Most women enter the profession at the young age of 15 as compulsory education in Japan only goes up to middle school. Once they’ve made up their minds they can either be referred to the proprietress of an okiya by someone that they know, applying to the geisha union of a specific district or contacting an okiya directly. Due to the popularity of the internet more and more okiya have started their own websites to showcase the glamorous lives of geisha and maiko and to allow young women to apply directly to them. The woman in question will then be interviewed by the proprietress of an okiya to see whether or not she’s serious about this line of work. If she is accepted then she will move into the okiya and begin her training.
When these women join the profession they are known as Shikomi (仕込み), which means “In Training.” This stage of training will last for approximately one year. During this time the young women will take lessons in dance and music, learn how to wear kimono, and speak in the special dialect of Kyoto known as Kyo Ben (京弁). Once she is deemed ready to enter the profession by her teachers she will take an exam. If she passes then she will set a date for her official debut.
Approximately one month before her debut she will begin to entertain at parties wearing the heavy kimono and makeup that have become iconic symbols of the profession, but instead of directly entertaining guests directly she will sit and watch her seniors and learn from their example. This stage is known as Minarai (見習い), which means “Learning By Observation.”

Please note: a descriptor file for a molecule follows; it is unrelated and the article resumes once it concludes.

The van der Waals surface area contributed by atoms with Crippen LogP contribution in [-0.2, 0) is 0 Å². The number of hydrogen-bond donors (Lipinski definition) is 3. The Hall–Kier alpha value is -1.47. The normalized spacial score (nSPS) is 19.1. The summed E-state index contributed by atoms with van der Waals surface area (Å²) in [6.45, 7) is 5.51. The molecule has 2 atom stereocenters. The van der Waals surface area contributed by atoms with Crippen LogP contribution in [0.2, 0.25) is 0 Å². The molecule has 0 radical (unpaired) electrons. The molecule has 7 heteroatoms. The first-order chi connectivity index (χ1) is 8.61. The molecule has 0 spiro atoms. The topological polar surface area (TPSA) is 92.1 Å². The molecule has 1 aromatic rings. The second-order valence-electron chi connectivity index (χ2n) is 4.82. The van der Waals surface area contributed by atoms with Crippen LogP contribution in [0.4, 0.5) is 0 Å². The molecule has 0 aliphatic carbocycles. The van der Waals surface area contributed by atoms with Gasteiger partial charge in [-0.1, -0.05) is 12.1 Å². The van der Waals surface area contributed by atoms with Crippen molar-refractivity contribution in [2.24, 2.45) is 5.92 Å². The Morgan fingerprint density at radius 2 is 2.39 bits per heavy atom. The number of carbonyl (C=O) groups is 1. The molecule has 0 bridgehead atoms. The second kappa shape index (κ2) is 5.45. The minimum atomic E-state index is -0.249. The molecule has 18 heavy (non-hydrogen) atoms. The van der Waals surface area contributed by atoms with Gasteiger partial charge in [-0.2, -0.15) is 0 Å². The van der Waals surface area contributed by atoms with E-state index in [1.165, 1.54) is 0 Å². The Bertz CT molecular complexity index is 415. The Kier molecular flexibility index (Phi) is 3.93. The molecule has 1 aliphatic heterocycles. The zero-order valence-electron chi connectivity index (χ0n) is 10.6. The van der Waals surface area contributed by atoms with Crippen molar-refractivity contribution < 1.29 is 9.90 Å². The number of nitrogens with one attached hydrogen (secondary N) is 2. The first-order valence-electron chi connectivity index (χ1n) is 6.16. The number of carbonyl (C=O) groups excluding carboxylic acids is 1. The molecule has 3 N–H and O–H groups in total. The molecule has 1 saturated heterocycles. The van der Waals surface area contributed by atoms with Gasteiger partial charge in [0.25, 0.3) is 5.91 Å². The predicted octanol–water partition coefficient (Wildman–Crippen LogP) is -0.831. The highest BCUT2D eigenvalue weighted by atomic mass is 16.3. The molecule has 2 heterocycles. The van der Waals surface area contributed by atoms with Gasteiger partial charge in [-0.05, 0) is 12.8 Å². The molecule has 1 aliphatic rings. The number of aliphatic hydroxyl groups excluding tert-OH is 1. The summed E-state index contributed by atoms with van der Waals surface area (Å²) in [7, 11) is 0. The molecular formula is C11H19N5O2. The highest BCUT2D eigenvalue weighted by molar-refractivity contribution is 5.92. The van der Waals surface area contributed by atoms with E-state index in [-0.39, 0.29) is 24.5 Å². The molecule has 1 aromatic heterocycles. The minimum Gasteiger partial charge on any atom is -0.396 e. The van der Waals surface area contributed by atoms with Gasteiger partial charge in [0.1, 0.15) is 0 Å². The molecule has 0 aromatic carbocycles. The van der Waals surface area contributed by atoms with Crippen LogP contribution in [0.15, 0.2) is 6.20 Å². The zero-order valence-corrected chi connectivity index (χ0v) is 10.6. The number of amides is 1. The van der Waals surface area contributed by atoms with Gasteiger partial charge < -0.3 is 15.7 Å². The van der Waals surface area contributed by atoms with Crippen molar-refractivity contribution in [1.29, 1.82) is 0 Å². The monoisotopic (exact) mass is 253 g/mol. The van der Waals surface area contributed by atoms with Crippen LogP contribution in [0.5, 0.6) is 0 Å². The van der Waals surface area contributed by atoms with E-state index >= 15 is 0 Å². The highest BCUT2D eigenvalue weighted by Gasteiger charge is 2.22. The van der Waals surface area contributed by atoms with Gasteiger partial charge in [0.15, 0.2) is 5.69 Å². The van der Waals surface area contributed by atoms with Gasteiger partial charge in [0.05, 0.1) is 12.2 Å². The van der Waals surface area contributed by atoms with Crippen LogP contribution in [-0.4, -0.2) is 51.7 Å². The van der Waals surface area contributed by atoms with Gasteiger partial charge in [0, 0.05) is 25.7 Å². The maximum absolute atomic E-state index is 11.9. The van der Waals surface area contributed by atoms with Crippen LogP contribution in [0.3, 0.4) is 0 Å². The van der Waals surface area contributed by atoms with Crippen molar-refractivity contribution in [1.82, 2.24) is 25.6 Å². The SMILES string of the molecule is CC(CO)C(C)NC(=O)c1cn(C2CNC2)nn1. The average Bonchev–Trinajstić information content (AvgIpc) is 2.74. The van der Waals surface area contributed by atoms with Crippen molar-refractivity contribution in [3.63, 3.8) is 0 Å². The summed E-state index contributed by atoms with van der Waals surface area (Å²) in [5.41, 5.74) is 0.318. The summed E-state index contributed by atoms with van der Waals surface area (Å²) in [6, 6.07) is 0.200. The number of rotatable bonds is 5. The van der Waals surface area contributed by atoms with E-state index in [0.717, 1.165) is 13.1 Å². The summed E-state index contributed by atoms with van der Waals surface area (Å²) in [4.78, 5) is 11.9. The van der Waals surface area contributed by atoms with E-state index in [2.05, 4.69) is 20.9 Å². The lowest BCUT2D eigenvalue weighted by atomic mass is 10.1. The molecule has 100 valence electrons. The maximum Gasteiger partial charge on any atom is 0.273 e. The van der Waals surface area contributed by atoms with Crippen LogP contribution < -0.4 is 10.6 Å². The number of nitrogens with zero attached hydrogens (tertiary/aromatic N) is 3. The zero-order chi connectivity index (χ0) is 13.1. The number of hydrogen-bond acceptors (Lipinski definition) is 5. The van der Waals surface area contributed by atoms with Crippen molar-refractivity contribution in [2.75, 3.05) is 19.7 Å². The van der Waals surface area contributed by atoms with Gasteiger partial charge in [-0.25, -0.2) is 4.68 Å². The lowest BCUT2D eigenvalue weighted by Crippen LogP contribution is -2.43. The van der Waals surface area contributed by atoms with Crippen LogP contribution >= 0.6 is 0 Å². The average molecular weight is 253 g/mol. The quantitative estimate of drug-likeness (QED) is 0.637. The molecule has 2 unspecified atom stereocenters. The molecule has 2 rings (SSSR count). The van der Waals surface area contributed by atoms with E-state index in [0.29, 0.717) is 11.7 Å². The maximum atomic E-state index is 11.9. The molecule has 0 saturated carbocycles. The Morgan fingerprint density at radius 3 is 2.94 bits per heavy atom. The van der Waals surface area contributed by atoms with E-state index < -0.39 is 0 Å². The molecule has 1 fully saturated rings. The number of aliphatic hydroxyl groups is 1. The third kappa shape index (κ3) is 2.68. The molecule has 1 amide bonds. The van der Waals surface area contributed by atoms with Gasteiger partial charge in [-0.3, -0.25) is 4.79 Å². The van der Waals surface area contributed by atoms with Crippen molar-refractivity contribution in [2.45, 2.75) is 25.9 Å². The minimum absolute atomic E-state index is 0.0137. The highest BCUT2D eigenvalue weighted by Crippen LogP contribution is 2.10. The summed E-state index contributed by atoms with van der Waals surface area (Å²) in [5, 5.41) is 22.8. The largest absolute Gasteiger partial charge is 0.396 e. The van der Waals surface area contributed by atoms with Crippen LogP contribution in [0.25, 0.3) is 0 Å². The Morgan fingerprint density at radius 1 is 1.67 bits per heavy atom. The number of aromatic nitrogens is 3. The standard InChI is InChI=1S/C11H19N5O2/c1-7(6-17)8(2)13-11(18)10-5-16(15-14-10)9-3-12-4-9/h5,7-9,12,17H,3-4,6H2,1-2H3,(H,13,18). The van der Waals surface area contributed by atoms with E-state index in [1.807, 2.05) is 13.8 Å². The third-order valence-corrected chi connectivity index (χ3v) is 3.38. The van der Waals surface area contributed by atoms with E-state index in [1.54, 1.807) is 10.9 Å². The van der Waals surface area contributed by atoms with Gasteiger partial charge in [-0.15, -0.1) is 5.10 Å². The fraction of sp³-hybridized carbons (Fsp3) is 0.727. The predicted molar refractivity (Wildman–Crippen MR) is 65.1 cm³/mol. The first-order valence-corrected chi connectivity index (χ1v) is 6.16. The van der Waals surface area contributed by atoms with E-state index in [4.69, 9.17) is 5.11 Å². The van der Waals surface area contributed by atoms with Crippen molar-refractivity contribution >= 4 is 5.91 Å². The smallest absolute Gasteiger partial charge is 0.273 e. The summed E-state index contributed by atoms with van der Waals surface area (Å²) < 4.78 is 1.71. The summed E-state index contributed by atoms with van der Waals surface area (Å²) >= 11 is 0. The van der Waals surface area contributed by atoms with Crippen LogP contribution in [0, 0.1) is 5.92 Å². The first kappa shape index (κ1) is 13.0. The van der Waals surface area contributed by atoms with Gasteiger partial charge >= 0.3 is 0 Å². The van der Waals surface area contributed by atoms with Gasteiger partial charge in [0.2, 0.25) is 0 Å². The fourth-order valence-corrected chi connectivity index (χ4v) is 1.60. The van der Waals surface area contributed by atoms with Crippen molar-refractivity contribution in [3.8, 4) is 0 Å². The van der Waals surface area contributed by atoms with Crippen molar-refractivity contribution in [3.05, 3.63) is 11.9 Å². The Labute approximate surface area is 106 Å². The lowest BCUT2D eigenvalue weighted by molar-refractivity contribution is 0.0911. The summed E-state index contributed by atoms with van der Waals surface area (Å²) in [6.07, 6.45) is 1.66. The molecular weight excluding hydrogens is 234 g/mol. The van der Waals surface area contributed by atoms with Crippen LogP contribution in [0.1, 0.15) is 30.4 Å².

Once that period is up she will debut in a special ceremony known as Misedashi (見世出し), which means “Open For Business.” From this day forward she will be a Maiko (舞妓), meaning “Woman of Dance,” and undergo an apprenticeship that lasts an average of five years. Unlike geisha, maiko are yet untrained in the art of conversation and other formal arts, so their name reflects their limited specialization in dance.
Towards the end of their apprenticeship, a maiko will enter a stage known as Sakkō (先笄), named for the special sakkō hairstyle that they wear, which lasts approximately 2-4 weeks. During this time they will wear the sakkō hairstyle as a sign that their apprenticeship is ending and that they will soon become geisha. They will even perform a special dance named Kurokami (黒髪), meaning “Black Hair,” to show their newfound womanhood. On the final day of their apprenticeship the maiko will take part in a special ceremony known as Danpatsu Shiki (断髪式), in which fellow maiko and geisha, along with loyal customers, will take turns clipping the wires that held her elaborate hairstyle in place. Once her hair is free she is no longer a maiko.
Turning of The Collar